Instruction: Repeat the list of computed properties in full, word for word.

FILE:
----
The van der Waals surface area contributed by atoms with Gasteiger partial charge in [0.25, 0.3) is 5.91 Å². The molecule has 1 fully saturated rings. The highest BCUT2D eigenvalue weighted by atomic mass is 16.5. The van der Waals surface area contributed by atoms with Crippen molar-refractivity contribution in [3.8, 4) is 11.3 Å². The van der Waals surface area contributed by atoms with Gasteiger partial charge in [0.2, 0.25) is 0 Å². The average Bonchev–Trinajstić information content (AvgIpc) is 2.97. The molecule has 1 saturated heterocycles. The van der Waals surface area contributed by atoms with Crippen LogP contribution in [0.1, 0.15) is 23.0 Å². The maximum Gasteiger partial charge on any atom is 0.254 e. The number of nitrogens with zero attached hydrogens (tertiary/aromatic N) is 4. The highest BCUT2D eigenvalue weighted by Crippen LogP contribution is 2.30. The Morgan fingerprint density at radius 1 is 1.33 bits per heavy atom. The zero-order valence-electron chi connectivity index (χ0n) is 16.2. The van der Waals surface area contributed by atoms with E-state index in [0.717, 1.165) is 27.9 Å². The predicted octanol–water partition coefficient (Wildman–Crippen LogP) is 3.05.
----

The van der Waals surface area contributed by atoms with Gasteiger partial charge in [0.25, 0.3) is 5.91 Å². The molecule has 1 fully saturated rings. The highest BCUT2D eigenvalue weighted by atomic mass is 16.5. The van der Waals surface area contributed by atoms with Crippen molar-refractivity contribution in [3.8, 4) is 11.3 Å². The van der Waals surface area contributed by atoms with Gasteiger partial charge in [0.2, 0.25) is 0 Å². The average Bonchev–Trinajstić information content (AvgIpc) is 2.97. The molecule has 1 saturated heterocycles. The van der Waals surface area contributed by atoms with Crippen LogP contribution in [0.1, 0.15) is 23.0 Å². The maximum Gasteiger partial charge on any atom is 0.254 e. The number of nitrogens with zero attached hydrogens (tertiary/aromatic N) is 4. The highest BCUT2D eigenvalue weighted by Crippen LogP contribution is 2.30. The Morgan fingerprint density at radius 1 is 1.33 bits per heavy atom. The zero-order valence-electron chi connectivity index (χ0n) is 16.2. The van der Waals surface area contributed by atoms with E-state index in [0.717, 1.165) is 27.9 Å². The predicted octanol–water partition coefficient (Wildman–Crippen LogP) is 3.05.